Hachiman Temple, Kamakura, c. 1910.

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Hachiman Temple, Kamakura, c. 1910.

Hachiman Temple, Kamakura, c. 1910.

“From earliest times Hachiman, the Japanese Mars, has been the deity specially worshipped by warriors and the military classes, the original dedication of the shrine receding through the centuries to fabulous antiquity.

“The first temple of Hachiman to be erected in Kamakura was of less imposing proportions and upon a considerably smaller scale than it assumed later … [I]n March 1191, a disastrous conflagration occurred in Kamakura and the [original] buildings of Hachiman were entirely destroyed. After this fire, Yoritomo caused the shrine of his patron god to be rebuilt in its present commanding situation. This was so speedily accomplished that the main temple and all the vassal buildings were completed within the year … The temple was again attacked by fire in 1821 and again dstroyed. On this occasion, it was rebuilt and reestablished under the auspices of the 11th Tokugawa shogun, Ienari, the present structure dating from 1828.”

Kamakura: Fact and Legend, by Iso Mutsu, 1985

Entrance to Hachiman Temple, Kamakura, c. 1910.

Map: Kamakura and Enoshima (inset). (Source: Japan: The Official Guide, 1952.)

Map: Kamakura and Enoshima (inset). (Source: Japan: The Official Guide, 1952.)

From the wiki: “Throughout the Japanese medieval period, the worship of Hachiman [god of archery and warriors] spread throughout Japan among not only samurai, but also the peasantry. So much so was his popularity that presently there are 25,000 Shinto shrines in Japan dedicated to Hachiman, the second most numerous after shrines dedicated to Inari [rice god].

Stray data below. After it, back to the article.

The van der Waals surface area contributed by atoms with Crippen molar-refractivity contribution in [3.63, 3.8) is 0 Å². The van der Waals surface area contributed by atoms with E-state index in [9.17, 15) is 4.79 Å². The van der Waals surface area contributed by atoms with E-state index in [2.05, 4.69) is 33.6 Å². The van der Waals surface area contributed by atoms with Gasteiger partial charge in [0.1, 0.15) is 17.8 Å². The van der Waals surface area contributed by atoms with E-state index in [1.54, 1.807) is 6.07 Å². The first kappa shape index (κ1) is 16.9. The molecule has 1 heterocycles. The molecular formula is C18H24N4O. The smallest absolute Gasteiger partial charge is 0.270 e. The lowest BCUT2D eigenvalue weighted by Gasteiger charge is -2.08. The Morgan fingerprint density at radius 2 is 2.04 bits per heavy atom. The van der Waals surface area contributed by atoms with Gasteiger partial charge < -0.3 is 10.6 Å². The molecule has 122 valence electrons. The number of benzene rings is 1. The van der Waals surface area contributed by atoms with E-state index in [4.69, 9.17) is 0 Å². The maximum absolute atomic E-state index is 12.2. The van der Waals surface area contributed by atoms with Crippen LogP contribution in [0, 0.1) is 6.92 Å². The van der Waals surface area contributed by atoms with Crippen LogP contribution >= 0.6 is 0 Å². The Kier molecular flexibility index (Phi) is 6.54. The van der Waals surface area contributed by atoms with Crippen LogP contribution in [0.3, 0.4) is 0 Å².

“Until the issuing of the Shinto and Buddhism Separation Order in 1868, during the time of the Restoration, Tsurugaoka Hachiman-gu served as both a Shinto shrine and Buddhist temple. It is, today, considered the most important Shinto shrine in Kamakura, the old capital where Nichiren Buddhism was introduced into Japan, and Kamakura is a city still filled with many holy icons representing both beliefs.”

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2 thoughts below on “Hachiman Temple, Kamakura, c. 1910.

  1. Pingback: "To shoot an arrow", c. 1920. | Old Tokyo

  2. Pingback: Engakuji Temple, Kamakura, c. 1940. | Old Tokyo

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